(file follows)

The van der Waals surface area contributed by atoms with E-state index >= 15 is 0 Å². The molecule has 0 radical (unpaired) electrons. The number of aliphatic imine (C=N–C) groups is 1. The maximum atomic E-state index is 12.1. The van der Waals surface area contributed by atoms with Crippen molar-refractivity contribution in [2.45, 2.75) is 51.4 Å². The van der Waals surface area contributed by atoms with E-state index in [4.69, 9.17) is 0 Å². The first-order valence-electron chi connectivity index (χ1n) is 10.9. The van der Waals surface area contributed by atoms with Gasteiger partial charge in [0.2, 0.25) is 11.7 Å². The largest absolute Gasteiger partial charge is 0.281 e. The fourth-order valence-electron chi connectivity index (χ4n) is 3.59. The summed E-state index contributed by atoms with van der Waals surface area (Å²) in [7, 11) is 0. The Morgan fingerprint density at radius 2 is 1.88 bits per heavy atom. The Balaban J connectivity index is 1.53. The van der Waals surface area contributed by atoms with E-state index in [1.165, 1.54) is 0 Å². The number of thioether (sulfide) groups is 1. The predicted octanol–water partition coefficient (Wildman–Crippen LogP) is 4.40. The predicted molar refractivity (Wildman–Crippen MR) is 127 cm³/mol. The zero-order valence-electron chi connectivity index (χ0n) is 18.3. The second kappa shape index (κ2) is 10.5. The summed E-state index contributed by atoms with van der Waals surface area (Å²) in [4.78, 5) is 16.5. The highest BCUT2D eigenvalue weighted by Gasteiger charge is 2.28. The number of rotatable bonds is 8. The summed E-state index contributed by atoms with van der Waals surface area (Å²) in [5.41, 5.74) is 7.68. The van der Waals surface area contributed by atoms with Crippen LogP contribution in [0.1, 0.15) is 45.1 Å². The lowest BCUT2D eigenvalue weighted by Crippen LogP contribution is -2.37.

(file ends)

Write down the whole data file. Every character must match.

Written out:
The van der Waals surface area contributed by atoms with E-state index >= 15 is 0 Å². The molecule has 0 radical (unpaired) electrons. The number of aliphatic imine (C=N–C) groups is 1. The maximum atomic E-state index is 12.1. The van der Waals surface area contributed by atoms with Crippen molar-refractivity contribution in [2.45, 2.75) is 51.4 Å². The van der Waals surface area contributed by atoms with E-state index in [4.69, 9.17) is 0 Å². The first-order valence-electron chi connectivity index (χ1n) is 10.9. The van der Waals surface area contributed by atoms with Gasteiger partial charge in [0.2, 0.25) is 11.7 Å². The largest absolute Gasteiger partial charge is 0.281 e. The fourth-order valence-electron chi connectivity index (χ4n) is 3.59. The summed E-state index contributed by atoms with van der Waals surface area (Å²) in [7, 11) is 0. The Morgan fingerprint density at radius 2 is 1.88 bits per heavy atom. The Balaban J connectivity index is 1.53. The van der Waals surface area contributed by atoms with E-state index in [1.165, 1.54) is 0 Å². The number of thioether (sulfide) groups is 1. The predicted octanol–water partition coefficient (Wildman–Crippen LogP) is 4.40. The predicted molar refractivity (Wildman–Crippen MR) is 127 cm³/mol. The zero-order valence-electron chi connectivity index (χ0n) is 18.3. The second kappa shape index (κ2) is 10.5. The summed E-state index contributed by atoms with van der Waals surface area (Å²) in [4.78, 5) is 16.5. The highest BCUT2D eigenvalue weighted by Gasteiger charge is 2.28. The number of rotatable bonds is 8. The summed E-state index contributed by atoms with van der Waals surface area (Å²) in [5.41, 5.74) is 7.68. The van der Waals surface area contributed by atoms with Crippen LogP contribution in [0.1, 0.15) is 45.1 Å². The lowest BCUT2D eigenvalue weighted by Crippen LogP contribution is -2.37.